Field archery is the sport of firing at fixed circular targets of various dimensions at different distances, heights and angles over a natural terrain course.
The archers shoot at yellow and black targets over distances between 5 and 60 meters.
The target distances can be made known to the archers or unknown, the latter increases the skill level required to estimate distances more accurately.
Fieldcraft is the term used to describe the ability to measure distance, shoot uphill and downhill, adjust to varying light conditions and a challenging landscape.
World Archery is responsible for organising the World Archery Field Championships which takes place every 2 years. The inaugural event took place in 1969.
Current and barebow competitions in global games are the ‘archery of the field’.
Field Archery Targets
Archers with recurved bows, compound bows and barebows feature strongly in international field archery competitions.
Archers in all 3 categories shoot at six round rings with a yellow and black target. The target score for the inner circle is 6 points and the outer circle 1 point, 6 and 5 are scored on the yellow rings and 4, 3, 2 and 1 points on the black rings.
And not actually hitting the target at all scores a bit fat zero!.
Four different target sizes of 80, 60, 40 and 20 cm diameter are available. The targets are placed around a marked route, so Archers can safely shoot at 1 target, gather up their arrows and advance towards the next target in groups of 4.
For each target, the shooting positions are marked with wooden page driven into the ground. Three arrows at each target are shot by each archer.
Recurve and compound archers shoot at a marked distance of 10 to 60 meters from red pegs, and at unmarked distance of 10 to 55 meters.
Barebow archers however shoot over set distances of 5 to 50 meters, and over unmarked distances of 5 to 45 meters.
Best Arrows for Field Archery
In field archery, as in target archery, we must first consider situations that result in no score and which of these situations are more likely to be influenced by arrow choice.
While we will almost certainly have to contend with wind in target archery whereas we may or may not in field archery. It is dependent on the location of the course. We cope with wind drift in a very similar manner to target archery: the arrow shaft with the smallest diameter will produce less drift.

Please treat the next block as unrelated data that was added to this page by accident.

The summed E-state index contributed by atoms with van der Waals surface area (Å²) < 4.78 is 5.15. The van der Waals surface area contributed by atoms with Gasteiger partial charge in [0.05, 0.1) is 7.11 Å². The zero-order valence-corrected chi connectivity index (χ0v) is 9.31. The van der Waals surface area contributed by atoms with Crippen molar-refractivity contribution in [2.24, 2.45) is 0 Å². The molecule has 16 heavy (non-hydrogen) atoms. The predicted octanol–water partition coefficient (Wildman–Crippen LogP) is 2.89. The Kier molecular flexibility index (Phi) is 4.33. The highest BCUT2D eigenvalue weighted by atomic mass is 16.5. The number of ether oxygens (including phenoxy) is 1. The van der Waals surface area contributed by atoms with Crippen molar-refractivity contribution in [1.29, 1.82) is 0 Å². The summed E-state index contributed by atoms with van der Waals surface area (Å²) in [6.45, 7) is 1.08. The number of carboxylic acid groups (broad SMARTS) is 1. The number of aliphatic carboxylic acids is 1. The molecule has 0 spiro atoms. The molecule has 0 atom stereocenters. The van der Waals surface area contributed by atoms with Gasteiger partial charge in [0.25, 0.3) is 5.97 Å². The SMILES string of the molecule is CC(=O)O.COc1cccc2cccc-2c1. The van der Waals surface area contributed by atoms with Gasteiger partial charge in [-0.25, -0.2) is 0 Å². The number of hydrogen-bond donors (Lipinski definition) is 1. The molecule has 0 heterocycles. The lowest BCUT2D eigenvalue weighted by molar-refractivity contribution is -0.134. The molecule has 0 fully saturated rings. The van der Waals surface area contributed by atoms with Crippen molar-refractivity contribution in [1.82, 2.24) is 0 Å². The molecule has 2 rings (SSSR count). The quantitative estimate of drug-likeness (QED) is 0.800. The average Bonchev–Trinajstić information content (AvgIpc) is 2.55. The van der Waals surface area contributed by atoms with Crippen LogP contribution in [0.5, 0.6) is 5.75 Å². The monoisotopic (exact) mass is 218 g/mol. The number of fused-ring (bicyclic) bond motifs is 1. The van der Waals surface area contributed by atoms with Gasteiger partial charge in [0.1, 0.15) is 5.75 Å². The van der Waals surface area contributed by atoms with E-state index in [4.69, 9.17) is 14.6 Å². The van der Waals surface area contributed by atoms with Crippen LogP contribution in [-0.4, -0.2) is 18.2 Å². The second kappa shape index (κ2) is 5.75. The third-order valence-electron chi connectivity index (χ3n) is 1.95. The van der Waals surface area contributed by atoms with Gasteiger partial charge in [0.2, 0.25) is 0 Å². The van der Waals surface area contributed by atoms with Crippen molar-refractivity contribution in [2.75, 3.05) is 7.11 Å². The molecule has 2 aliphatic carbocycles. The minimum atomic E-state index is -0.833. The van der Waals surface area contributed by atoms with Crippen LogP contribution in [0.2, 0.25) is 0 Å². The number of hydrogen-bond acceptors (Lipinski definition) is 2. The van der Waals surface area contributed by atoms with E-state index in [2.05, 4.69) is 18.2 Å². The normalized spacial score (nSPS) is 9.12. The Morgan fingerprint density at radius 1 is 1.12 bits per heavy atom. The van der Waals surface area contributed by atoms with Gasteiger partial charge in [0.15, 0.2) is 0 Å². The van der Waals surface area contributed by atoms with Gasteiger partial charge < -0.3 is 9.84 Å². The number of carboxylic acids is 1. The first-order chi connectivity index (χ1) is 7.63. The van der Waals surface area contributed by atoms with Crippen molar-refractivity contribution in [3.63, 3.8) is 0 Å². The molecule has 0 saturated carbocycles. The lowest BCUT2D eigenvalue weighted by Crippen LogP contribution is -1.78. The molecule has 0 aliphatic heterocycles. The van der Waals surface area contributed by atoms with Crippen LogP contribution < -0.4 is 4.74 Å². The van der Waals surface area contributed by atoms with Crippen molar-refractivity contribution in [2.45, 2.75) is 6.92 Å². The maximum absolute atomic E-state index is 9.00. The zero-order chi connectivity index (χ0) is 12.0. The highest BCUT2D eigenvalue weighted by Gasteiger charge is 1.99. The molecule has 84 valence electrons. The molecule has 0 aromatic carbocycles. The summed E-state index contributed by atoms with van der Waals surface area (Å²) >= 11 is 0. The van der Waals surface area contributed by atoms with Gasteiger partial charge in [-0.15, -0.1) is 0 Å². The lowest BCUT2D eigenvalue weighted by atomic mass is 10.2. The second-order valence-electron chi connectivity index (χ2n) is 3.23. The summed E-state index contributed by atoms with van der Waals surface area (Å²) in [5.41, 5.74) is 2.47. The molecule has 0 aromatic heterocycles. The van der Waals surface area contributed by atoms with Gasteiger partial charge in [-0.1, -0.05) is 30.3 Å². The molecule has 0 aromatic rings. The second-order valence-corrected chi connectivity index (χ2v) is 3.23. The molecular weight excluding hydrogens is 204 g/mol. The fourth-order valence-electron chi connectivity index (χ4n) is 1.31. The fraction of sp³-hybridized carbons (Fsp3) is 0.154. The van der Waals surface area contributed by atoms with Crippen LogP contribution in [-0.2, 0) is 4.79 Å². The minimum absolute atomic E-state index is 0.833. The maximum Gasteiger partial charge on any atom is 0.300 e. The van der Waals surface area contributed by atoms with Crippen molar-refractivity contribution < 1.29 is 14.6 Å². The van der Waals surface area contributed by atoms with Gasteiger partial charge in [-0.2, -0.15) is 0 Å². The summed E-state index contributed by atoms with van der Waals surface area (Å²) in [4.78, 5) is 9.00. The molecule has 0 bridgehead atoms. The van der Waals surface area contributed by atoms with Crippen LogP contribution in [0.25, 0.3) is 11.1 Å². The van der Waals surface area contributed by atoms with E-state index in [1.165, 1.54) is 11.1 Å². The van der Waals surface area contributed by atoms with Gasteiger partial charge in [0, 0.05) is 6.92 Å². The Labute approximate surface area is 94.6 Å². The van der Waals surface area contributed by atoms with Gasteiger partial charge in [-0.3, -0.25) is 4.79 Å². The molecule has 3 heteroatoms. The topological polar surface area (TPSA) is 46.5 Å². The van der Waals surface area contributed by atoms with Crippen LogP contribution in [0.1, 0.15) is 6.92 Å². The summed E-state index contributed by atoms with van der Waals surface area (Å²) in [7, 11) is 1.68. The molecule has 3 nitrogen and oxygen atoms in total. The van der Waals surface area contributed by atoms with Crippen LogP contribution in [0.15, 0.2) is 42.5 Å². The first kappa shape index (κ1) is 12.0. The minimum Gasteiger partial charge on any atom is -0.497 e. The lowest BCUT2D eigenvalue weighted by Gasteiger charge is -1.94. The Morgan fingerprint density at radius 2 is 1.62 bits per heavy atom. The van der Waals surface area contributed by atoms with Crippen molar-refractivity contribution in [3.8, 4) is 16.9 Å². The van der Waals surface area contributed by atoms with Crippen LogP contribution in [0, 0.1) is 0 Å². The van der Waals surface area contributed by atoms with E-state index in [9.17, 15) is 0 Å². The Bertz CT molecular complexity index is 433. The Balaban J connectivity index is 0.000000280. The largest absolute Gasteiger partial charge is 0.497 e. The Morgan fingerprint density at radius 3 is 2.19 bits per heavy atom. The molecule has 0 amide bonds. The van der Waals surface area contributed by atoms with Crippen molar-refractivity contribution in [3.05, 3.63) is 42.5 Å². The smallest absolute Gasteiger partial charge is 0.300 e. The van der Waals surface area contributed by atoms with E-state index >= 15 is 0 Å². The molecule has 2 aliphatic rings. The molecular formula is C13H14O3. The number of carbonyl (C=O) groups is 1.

We will definitely have to contend with shooting up and down hillsides in field archery, without having the knowledge of distance.
When shooting up or down hilly terrain, you will invariably need to adjust the sights for less distance compared to shooting flat, and probably more so for downward shots than for upward shots.
You must calculate the angle and account for it relative to the target’s distance. You are allowed to measure the angles in some competitions, but not in others. In World Archery competition for example you definitely cannot.
If you aren’t provided with the target distance and you’re not permitted to take advantage of a range finder, as during the World Archery unknown distance session, you must first guesstimate it (yes, good strategies for doing this are out there), then make your adjustments for the slope, and adjust your sight accordingly.
There is a ton of room for mistakes, and the impact of these mistakes will be biggest for the targets that are the furthest away, and particularly harsh if the velocity of your arrow is low, such as the arrow velocity generated by a recurve bow.
When shooting up and down hills and at unmarked distances, the majority of mistakes are more likely to happen when you’re shooting the field round’s longest distances, which in World Archery is somewhere in the vicinity of 50 to 60 meters.
If we can obtain a faster down-range arrow velocity, we can lessen the incidence of errors because the spacing between sight settings will be less. As a result, an arrow with a high arrow speed at distances of around 50 metres is what we’re looking for.
We need an arrow with low mass and low aerodynamic drag to achieve faster down-range arrow velocity.
Even if the arrow leaves the bow at a high velocity, when the drag is too much, the arrow will lose speed rapidly. In other words, lighter weight on its own is not enough, we must also include the drag factor in the equation.